I came to realize that I might be a “bad feminist” around the same time Beyoncé’s surprise album dropped. I loved the album. I mean, I liked Beyoncé a lot before the 13th of December 2013, but the album led me towards a whole new realm of fangirldom. As always, the tuneage was excellent, but what got me hooked were the lyrics. It was so empowering for me to hear a young married woman of color (like myself) declare herself a feminist (like myself) and still manage to be this incredible sexual being (like what I really, really hope to be in the bedroom).
A few days later, the critics emerged. Not just of the Pitchfork sort, but the cultural pundits as well. Beyoncé has always been a polarizing feminist figure. With the album’s explicit avowal of the basic tenets of feminist (see “***Flawless”), however, the debate between her vocalized beliefs and her hyper-sexual public persona came to a head. Feminists everywhere either tried to revoke her feminist card or came to her defense. Mikki Kendall at The Guardian declared that “Beyoncé’s new album should silence her feminist critics.” Black Girl Dangerous wrote on that deeply problematic reference to Whitney Houston and domestic abuse. bell hooks voiced her distaste over Beyoncé’s act as a whole—eventually culminating with hooks calling Knowles an “anti-feminist terrorist” in a panel discussion last May.
I began to wonder if my feminist card should be revoked for loving—or worse yet, feeling empowered by—the album. This line of thinking led to even more self-examination of my possibly less-than-feminist behaviors. Am I a “bad feminist” for being slightly obsessed with the fashion industry (#NYFW)? Am I a “bad feminist” for occasionally jamming out to dirty rap? Am I a “bad feminist” for questioning the amount of time feminists spend on theory? (Caveat: I do think it’s important to study theory when coupled with discussions that involve current real-world situations, such as Kimberlé Crenshaw’s coinage of the term intersectionality and its use in academic discourse; I’m critical of the study of theory that holds real people and their nuanced life experiences at arm’s length, creating a sort of idealistic, academic circle jerk that ultimately cannot be reconciled with how people live their lives. In my own personal experiences, most women couldn’t give a rat’s ass about all this feminist jargon because they either don’t understand it, they don’t have the time and money to understand it, or if they do understand it, it often can’t be reconciled with their daily lives. But I digress.)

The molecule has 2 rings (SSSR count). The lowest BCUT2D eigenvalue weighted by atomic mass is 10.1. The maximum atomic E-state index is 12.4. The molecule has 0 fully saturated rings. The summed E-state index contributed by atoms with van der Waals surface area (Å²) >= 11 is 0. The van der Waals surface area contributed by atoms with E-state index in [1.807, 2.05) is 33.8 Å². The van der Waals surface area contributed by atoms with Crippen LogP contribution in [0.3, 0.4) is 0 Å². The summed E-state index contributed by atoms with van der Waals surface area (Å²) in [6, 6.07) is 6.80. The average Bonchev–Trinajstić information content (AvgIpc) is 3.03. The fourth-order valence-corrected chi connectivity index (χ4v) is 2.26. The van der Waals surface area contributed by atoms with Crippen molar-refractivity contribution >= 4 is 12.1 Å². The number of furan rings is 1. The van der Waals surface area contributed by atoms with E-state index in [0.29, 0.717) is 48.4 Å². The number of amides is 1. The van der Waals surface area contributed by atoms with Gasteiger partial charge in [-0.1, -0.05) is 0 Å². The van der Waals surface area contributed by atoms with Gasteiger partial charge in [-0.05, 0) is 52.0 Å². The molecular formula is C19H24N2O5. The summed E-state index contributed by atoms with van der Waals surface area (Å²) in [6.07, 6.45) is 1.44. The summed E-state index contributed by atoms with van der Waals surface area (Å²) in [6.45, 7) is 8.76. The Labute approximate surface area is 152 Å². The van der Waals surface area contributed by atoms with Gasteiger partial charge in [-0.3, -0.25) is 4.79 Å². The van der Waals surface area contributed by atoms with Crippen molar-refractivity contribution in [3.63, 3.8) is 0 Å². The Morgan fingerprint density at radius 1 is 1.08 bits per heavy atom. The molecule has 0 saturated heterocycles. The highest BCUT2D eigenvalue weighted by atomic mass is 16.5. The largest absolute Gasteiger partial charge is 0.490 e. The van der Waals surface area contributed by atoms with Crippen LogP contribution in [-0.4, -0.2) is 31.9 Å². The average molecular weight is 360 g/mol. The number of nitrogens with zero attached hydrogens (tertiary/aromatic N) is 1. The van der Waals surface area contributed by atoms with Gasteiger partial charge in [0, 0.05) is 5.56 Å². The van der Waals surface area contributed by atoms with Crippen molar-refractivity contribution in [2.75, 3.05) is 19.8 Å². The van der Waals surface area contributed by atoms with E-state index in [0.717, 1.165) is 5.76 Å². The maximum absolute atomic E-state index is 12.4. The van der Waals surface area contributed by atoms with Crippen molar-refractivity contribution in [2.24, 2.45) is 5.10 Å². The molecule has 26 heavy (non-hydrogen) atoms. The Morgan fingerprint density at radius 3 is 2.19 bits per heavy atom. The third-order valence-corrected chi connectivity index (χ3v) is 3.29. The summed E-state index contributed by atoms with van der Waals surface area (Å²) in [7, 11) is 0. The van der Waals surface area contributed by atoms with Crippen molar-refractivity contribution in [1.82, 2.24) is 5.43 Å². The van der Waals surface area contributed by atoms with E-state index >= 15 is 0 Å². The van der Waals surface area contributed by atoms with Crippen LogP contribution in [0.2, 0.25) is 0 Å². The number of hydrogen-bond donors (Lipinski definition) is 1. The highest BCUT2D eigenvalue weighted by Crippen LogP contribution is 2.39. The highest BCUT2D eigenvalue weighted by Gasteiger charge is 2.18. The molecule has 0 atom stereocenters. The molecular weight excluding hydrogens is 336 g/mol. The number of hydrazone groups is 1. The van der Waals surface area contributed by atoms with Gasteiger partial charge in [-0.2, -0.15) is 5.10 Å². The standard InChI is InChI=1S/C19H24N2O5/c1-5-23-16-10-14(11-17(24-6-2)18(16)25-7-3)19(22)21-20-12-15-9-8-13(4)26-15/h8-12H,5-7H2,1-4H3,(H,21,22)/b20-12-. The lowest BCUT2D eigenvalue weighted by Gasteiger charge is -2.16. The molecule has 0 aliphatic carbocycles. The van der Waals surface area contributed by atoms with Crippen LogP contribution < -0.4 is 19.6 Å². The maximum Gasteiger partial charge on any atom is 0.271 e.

These are the kinds of questions that led me to Roxane Gay’s collection of essays, appropriately titled Bad Feminist. In the introduction, Gay declares:
I embrace the label of bad feminist because I am human. I am messy. I’m not trying to be an example. I am not trying to be perfect. I am not trying to say I have all the answers. I am not trying to say I’m right. I am just trying—trying to support what I believe in, trying to do some good in this world, trying to make some noise with my writing while also being myself….I am a bad feminist because I never want to be placed on a Feminist Pedestal. People who are placed on pedestals are expected to pose, perfectly. Then they get knocked off when they fuck it up. I regularly fuck it up. Consider me already knocked off.